St. Maarten, an island evenly and peaceably split between France and the Netherlands, is a Disney Cruise Line Caribbean Cruise port of call. Once the site of numerous sugar cane plantations and military strongholds, the West Indies island of St. Maarten/St. Martin today is a popular tourist destination characterized by festive nightlife, local handicrafts, exotic drinks, decadent shopping and gorgeous beaches. The 2 territories occupying the island hold the distinction of being the smallest to exist separately on one sea isle.
Things to See and Do
Family vacationers travel year-round to St. Maarten/St. Martin to take advantage of a host of paradisiacal recreational and relaxation opportunities. St. Maarten/St. Martin is also home to numerous hotels, timeshares, villas, shopping centers and gourmet restaurants.
No matter if you choose to loll on its pristine beaches, swim or sail in its pretty harbors, hike or bike over sandy cliffs and bluffs or pay a visit to the paradise isle's landmarks or fabulous casinos, this small island offers a world of unforgettable experiences.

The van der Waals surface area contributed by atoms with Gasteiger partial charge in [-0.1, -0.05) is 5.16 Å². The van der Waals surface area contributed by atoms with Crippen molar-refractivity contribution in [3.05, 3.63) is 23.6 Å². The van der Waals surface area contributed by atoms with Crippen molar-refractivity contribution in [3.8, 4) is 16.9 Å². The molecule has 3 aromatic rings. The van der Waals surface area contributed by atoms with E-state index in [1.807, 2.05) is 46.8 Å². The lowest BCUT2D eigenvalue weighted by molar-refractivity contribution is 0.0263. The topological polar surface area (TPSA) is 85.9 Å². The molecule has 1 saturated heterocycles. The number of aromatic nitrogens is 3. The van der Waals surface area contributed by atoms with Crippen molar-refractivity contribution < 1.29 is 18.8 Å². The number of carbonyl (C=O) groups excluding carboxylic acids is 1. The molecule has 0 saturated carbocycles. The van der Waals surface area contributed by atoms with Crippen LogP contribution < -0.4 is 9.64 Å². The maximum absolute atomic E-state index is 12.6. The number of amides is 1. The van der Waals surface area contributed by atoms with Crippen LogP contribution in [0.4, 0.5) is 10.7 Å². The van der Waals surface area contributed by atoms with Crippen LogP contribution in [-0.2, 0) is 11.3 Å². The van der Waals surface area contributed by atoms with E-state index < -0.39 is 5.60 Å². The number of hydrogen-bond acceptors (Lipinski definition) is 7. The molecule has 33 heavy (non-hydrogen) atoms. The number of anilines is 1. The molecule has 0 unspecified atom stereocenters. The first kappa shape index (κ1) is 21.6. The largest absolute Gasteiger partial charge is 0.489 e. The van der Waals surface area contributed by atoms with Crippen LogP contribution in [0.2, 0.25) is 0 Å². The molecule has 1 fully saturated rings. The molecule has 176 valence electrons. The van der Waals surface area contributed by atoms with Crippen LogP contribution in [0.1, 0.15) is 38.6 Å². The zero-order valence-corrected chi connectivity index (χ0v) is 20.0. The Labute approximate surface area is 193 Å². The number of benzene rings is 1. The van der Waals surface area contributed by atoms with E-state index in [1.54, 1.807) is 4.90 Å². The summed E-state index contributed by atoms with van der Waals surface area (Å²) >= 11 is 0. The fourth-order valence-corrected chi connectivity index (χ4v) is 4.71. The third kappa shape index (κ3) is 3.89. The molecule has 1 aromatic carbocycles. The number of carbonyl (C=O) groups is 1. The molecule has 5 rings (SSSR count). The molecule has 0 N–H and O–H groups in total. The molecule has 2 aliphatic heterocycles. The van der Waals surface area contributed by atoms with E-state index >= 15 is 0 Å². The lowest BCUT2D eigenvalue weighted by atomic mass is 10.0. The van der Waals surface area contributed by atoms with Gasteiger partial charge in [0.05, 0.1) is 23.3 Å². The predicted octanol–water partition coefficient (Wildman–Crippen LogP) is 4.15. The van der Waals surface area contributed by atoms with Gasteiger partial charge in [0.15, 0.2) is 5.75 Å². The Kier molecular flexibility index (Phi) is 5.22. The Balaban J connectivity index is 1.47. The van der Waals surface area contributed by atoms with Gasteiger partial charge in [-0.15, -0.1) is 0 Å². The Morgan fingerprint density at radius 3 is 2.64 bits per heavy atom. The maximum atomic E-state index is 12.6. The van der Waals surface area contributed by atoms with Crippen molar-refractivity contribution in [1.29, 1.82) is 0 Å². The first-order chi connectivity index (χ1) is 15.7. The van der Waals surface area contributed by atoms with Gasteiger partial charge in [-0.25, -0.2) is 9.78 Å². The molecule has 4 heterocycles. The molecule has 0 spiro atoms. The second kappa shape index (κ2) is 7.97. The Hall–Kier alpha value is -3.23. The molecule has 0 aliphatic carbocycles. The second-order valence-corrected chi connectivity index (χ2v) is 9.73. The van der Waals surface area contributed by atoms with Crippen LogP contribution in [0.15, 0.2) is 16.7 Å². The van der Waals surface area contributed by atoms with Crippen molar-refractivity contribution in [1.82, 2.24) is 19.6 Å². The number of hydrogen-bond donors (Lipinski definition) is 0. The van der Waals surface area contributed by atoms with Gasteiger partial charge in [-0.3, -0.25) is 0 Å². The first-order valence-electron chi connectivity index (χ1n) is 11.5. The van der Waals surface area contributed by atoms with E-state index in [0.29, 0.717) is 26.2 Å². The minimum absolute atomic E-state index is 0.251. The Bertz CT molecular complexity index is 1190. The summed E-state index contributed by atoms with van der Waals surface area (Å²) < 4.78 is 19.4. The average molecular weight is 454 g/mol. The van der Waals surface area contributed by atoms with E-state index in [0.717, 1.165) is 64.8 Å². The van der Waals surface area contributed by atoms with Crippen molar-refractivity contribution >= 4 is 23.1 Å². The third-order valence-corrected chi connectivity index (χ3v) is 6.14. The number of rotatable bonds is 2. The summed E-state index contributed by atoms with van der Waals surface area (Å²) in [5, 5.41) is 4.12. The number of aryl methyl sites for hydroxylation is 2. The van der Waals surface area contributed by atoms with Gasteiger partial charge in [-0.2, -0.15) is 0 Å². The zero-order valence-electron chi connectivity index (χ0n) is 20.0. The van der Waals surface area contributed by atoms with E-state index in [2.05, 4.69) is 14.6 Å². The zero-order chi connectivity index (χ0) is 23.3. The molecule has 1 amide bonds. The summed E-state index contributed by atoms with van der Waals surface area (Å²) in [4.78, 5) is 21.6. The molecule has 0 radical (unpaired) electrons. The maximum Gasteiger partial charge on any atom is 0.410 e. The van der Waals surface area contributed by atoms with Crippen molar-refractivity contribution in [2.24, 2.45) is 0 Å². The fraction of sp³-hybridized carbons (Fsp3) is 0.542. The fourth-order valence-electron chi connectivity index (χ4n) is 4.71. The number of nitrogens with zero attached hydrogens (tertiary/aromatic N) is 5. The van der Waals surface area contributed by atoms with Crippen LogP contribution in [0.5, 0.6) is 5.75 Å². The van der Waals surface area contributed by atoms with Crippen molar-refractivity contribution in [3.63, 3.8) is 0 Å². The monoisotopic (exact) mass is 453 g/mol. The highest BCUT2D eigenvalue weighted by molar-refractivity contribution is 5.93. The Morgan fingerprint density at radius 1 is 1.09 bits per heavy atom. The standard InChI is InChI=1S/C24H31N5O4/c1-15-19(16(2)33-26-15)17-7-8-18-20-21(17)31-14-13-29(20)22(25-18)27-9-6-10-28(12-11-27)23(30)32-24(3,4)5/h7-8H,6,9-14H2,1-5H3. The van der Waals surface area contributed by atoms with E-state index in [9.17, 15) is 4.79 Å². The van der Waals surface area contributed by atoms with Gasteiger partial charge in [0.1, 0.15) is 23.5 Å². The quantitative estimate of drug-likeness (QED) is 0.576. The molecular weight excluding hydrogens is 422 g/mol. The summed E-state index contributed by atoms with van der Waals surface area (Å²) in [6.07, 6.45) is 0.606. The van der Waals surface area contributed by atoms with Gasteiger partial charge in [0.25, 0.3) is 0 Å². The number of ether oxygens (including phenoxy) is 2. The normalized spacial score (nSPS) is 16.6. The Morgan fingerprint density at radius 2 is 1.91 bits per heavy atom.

Local Culture and Flavor
St. Maarten's/St. Martin's rather unique division has resulted in the 2 halves of the island having distinct cultures to enjoy and experience. You and your family can discover 2 worlds in one on your vacation here.
The Dutch half of the island is highly developed, and known for its sizzling nightlife, jewelry and inventive alcoholic drinks, while the French side is recognized more for its natural wonders and remains a bastion of fashion, luxury shopping and beaches (parents be warned: some are nude).
Past and Present
When Christopher Columbus stumbled upon this island that would become a major tourist draw centuries later, he named it for Saint Martin of Tours. At the time, it was inhabited by Carib Amerindians, but these natives all but perished in subsequent conflicts over the West Indies by English, Dutch, Danes, French and Spanish forces. As the Spaniards brought African slaves to man their battlements, the French and Dutch brought them to work sugar cane plantations, and as the British imported Chinese and East Indians for labor over the centuries that followed, St. Maarten/St. Martin was gradually populated by a rich mix of diverse peoples.
In March of 1648, the French and the Dutch came to an agreement that divided the island of St. Maarten/St. Martin between then, almost evenly. Three centuries later, a popular tourist trade would explode, resulting in both halves of the island being beautified and developed for vacationers.
Today, you can enjoy every minute in this island that is half Dutch, half French, and an all-around perfect vacation spot.
Fun Facts & Tips
Though the island comprises 2 distinct territories, there exists no real border. Monuments and signs mark the place where the border would be.
U.S. dollars, travelers' checks and credit cards are widely accepted on St. Maarten.
Approximately 32,000 people live in Dutch St. Maarten and 25,000 live in French St. Martin.